T between two vowels in Gen American English (in stressed? or unstressed syllable?) is commonly pronounced as alveolar flap /ɾ/. Example words include better, water, butter, matter etc.

The /r/ in Gen American English is usually /ɹ/ as far as I know. So in words like word, bird, earth etc, it is /ɹ/.

I recently heard some words that end in rt+vowel whose pronunciation bewildered me. Words like party transcription in the dictionary: /ˈpɑːr.t̬i/, the dictionary has given /t̬/ and /r/ in the transcription but when I listen to the pronunciation, it is only /t̬/ (aka flap: /ɾ/). And sometimes it sounds as if it has no flap at all and has only /ɹ/.

Another example is flirty, whose transcription is: /ˈflɝː.t̬i/ but there is no /ɹ/ at all in the pronunciation (although these are dictionary pronunciation, they may not clearly demonstrate the how native speakers pronounce them).

It mostly happens (as I have noticed) when a words ends in /r/+/t/+vowel.

So what's really happening here? Is the /ɹ/ usually dropped? Or is it the flap that is dropped?


1 Answer 1


Your ears have become too accustomed to British English, and you aren't hearing the "r" in party in the dictionary pronunciation, which is obvious to me, an American.

Possibly you don't hear the /r/ in party because it's been absorbed into the /ɑ/ ... it's not an /ɑr/ but an /ɑ˞/, an /r/-colored /ɑ/, where you pronounce the /ɑ/ and the /ɹ/ kind of simultaneously. These are allophones in American English.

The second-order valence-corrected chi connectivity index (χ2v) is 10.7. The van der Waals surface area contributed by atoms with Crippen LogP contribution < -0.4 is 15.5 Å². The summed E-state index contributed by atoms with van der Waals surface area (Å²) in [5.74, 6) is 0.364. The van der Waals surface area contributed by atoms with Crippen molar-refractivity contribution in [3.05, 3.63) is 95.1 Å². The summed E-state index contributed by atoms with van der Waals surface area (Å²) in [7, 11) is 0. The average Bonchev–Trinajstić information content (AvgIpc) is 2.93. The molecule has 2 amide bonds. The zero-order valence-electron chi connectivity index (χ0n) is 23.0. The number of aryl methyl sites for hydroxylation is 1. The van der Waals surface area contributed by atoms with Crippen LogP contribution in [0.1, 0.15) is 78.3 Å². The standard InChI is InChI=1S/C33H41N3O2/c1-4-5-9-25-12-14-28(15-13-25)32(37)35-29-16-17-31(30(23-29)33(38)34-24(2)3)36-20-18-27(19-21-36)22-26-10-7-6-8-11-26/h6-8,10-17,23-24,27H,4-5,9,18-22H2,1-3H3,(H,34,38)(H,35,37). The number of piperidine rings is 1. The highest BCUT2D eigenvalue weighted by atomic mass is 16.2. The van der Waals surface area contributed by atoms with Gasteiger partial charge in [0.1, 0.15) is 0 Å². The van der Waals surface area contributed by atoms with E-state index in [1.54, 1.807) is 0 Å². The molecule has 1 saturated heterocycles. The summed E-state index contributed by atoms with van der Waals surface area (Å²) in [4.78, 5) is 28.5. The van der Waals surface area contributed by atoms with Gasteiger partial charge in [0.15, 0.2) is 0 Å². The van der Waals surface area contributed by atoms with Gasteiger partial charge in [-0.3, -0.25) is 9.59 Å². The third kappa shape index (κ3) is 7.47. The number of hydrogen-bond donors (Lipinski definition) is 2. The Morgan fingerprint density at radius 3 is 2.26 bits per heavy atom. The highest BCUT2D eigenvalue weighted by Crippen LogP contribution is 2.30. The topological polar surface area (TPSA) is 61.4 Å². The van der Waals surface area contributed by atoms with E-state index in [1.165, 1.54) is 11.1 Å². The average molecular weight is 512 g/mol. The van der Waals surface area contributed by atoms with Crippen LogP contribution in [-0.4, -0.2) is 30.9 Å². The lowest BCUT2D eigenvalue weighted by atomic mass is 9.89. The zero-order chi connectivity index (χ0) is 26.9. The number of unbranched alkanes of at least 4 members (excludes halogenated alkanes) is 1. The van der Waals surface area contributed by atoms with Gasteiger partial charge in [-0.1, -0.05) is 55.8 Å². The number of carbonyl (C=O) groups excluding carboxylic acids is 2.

The same thing is happening in flirty – there's an r-colored /ɜ/. And here, in fact, there's no /r/ in the IPA transcription /ˈflɝː.t̬i/ because they use the symbol /ɝ/, which stands for an r-colored /ɜ/. Since most Americans use an r-colored vowel in flirty and pertain, but not in party, you generally only see two r-colored phoneme symbols in dictionary transcriptions, /ɝ/ and /ɚ/ (and most dictionaries use /ɜr/ and /ər/, which is less confusing and thus probably a better decision).

Let me say that I use the r-colored vowels /ɝ/, /ɚ/, /ɔ˞/, /ɑ˞/, and /ʊ˞/, but say /ɪr/ and /ɛr/. However, which vowels are r-colored, and which have an /r/ after them varies depending on the speaker.

  • 1
    I must admire your ears! (Of course you're a native speaker of American English)
    – user387044
    Commented Nov 9, 2020 at 12:03
  • 1
    @Sphinx: My ears are certainly not that good for other languages. For example, I can't hear any difference between the correct pronunciation of Dvořák /dvor̝aːk/ and the. incorrect pronunciation /dvorʒaːk/, despite having a Czech try to tutor me for a few minutes. Commented Nov 9, 2020 at 16:18

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